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Back Pain

Medically reviewed by Last updated on Jun 6, 2022.

What do I need to know about back pain?

Back pain is common. You may have back pain and muscle spasms. You may feel sore or stiff on one or both sides of your back. The pain may spread to your lower body. Conditions that affect the spine, joints, or muscles can cause back pain. These may include arthritis, spinal stenosis (narrowing of the spinal column), muscle tension, or breakdown of the spinal discs.

What increases my risk for back pain?

  • Repeated bending, lifting, or twisting, or lifting heavy items
  • Injury from a fall or accident
  • Lack of regular physical activity
  • Obesity or pregnancy
  • Smoking
  • Aging
  • Driving, sitting, or standing for long periods
  • Bad posture while sitting or standing

How is back pain diagnosed?

Your healthcare provider will ask if you have any medical conditions. He or she may ask if you have a history of back pain and how it started. He or she may watch you stand and walk, and check your range of motion. Show him or her where you feel pain and what makes it better or worse. Describe the pain, how bad it is, and how long it lasts. Tell your provider if your pain worsens at night or when you lie on your back.

How is back pain treated?

  • Medicines:
    • NSAIDs , such as ibuprofen, help decrease swelling, pain, and fever. This medicine is available with or without a doctor's order. NSAIDs may be given as a pill or as a cream that is applied to your back. NSAIDs can cause stomach bleeding or kidney problems in certain people. If you take blood thinner medicine, always ask your healthcare provider if NSAIDs are safe for you. Always read the medicine label and follow directions.
    • Acetaminophen decreases pain and fever. It is available without a doctor's order. Ask how much to take and how often to take it. Follow directions. Read the labels of all other medicines you are using to see if they also contain acetaminophen, or ask your doctor or pharmacist. Acetaminophen can cause liver damage if not taken correctly.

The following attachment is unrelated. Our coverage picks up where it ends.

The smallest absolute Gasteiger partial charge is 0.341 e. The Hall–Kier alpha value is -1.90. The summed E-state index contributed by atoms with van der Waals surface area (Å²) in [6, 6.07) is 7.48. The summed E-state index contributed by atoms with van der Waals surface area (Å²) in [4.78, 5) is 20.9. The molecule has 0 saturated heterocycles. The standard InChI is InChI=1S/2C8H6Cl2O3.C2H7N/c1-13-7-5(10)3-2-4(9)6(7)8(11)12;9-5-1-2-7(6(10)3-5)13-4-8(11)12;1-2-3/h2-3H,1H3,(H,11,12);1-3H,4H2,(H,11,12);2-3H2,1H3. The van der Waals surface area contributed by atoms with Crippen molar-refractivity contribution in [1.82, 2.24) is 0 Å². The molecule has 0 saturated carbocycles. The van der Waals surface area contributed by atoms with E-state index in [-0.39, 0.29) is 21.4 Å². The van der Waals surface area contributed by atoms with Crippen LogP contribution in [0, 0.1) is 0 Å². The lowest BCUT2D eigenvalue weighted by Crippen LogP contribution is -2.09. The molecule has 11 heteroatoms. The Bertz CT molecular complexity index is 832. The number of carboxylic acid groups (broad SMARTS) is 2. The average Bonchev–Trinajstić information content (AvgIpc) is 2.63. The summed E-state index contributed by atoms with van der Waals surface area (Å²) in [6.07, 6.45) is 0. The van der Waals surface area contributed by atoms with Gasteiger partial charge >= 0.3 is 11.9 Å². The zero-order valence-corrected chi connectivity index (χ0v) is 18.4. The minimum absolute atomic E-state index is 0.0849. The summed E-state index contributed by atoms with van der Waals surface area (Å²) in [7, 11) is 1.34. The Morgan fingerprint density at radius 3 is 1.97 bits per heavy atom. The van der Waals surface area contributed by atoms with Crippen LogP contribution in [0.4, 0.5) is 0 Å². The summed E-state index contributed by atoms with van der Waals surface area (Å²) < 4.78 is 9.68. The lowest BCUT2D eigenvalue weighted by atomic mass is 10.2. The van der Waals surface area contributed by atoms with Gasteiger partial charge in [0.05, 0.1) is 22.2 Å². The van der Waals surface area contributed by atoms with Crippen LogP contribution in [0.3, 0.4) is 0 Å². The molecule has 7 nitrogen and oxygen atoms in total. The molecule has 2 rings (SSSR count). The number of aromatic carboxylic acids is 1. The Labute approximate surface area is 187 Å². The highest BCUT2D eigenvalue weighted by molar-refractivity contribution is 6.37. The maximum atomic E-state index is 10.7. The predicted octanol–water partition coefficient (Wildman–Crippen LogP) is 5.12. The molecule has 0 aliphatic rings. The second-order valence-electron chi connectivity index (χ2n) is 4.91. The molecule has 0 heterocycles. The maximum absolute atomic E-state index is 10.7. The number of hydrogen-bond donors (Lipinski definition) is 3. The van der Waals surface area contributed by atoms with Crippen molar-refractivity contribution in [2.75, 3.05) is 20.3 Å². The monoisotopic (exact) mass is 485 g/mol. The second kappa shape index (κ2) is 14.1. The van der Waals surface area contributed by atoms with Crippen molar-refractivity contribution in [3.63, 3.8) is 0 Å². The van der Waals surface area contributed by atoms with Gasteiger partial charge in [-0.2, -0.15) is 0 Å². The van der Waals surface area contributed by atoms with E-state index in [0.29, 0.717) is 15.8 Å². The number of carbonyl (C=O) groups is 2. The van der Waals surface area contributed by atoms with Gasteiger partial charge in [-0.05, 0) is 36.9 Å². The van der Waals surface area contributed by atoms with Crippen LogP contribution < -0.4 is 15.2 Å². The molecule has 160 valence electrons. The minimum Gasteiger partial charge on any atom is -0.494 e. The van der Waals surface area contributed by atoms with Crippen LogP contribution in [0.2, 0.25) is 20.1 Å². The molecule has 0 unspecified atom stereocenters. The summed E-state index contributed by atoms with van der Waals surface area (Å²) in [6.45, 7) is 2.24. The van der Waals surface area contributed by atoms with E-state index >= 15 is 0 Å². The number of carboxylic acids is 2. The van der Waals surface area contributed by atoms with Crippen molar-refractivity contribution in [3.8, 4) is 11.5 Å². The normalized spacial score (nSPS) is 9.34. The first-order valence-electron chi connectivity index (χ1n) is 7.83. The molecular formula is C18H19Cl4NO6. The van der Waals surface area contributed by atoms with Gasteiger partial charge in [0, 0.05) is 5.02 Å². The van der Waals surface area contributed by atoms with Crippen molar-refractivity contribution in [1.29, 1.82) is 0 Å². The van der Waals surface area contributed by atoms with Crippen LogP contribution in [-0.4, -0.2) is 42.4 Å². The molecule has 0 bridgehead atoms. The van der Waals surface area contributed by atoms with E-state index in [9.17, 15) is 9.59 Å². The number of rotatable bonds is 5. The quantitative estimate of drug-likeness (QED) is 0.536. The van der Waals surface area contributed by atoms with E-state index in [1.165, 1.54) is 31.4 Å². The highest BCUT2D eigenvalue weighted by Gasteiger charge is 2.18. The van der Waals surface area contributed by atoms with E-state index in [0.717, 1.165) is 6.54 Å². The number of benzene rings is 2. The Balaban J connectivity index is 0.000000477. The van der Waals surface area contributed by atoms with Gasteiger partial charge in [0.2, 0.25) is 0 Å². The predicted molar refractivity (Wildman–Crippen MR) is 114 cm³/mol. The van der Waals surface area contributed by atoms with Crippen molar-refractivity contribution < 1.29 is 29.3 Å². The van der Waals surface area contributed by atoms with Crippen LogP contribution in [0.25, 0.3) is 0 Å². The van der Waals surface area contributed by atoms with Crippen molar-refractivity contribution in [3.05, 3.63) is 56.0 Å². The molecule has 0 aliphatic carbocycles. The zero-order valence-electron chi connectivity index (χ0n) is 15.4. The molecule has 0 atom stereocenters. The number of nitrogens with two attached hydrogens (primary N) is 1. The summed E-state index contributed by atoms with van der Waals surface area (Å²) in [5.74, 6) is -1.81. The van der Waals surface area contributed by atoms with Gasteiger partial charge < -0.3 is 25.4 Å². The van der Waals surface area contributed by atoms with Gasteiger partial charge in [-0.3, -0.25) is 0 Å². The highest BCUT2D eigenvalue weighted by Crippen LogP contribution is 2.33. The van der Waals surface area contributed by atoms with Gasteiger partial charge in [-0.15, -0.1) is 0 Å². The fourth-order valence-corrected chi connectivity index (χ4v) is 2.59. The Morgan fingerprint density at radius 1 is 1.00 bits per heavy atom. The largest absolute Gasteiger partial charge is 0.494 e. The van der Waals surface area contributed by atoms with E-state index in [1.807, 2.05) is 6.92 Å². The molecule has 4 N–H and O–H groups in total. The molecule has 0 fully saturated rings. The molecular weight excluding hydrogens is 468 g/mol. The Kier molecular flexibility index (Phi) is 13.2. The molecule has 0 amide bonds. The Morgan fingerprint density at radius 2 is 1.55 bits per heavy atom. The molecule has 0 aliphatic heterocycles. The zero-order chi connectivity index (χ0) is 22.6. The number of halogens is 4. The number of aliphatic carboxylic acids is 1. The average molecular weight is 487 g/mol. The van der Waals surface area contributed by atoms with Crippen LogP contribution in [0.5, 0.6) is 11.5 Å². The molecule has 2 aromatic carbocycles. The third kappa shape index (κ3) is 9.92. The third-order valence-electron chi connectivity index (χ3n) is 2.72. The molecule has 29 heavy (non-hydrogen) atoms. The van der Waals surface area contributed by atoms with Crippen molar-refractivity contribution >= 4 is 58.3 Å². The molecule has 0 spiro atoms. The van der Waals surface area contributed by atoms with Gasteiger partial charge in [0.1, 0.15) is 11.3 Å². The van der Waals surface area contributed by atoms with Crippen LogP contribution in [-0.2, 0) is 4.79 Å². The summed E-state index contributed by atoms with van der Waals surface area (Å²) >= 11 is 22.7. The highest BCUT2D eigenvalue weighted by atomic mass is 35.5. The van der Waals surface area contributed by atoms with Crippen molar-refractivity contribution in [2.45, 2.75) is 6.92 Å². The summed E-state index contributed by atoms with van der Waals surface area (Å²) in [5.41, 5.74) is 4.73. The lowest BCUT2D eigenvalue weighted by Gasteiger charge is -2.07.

• Muscle relaxers help decrease muscle spasms and back pain.
  • Acupressure may be recommended to decrease pain and improve movement. Acupressure is pressure or localized massage to the area of your back pain.
  • A transcutaneous electrical nerve stimulation (TENS) unit is a portable, pocket-sized, battery-powered device that attaches to your skin. It is usually placed over the area of pain. It uses mild, safe electrical signals to help control pain.

Treatment options

The following list of medications are in some way related to or used in the treatment of this condition.

View more treatment options

How do I manage my back pain?

  • Apply ice on your back for 15 to 20 minutes every hour or as directed. Use an ice pack, or put crushed ice in a plastic bag. Cover it with a towel before you apply it to your skin. Ice helps prevent tissue damage and decreases pain.
  • Apply heat on your back for 20 to 30 minutes every 2 hours for as many days as directed. Heat helps decrease pain and muscle spasms.
  • Stay active as much as you can without causing more pain. Bed rest could make your back pain worse. Avoid heavy lifting until your pain is gone.
  • Go to physical therapy as directed. A physical therapist can teach you exercises to help improve movement and strength, and to decrease pain.

Call your local emergency number (911 in the US) if:

  • You have severe back pain with chest pain.
  • You cannot control your urine or bowel movements.
  • Your pain becomes so severe that you cannot walk.

When should I seek immediate care?

  • You have pain, numbness, or weakness in one or both legs.
  • You have severe back pain, nausea, and vomiting.
  • You have severe back pain that spreads to your side or genital area.

When should I call my doctor?

  • You have back pain that does not get better with rest and pain medicine.
  • You have a fever.
  • You have pain that worsens when you are on your back or when you rest.
  • You have pain that worsens when you cough or sneeze.
  • You lose weight without trying.
  • You have questions or concerns about your condition or care.

Care Agreement

You have the right to help plan your care. Learn about your health condition and how it may be treated. Discuss treatment options with your healthcare providers to decide what care you want to receive. You always have the right to refuse treatment. The above information is an educational aid only. It is not intended as medical advice for individual conditions or treatments. Talk to your doctor, nurse or pharmacist before following any medical regimen to see if it is safe and effective for you.

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Further information

Always consult your healthcare provider to ensure the information displayed on this page applies to your personal circumstances.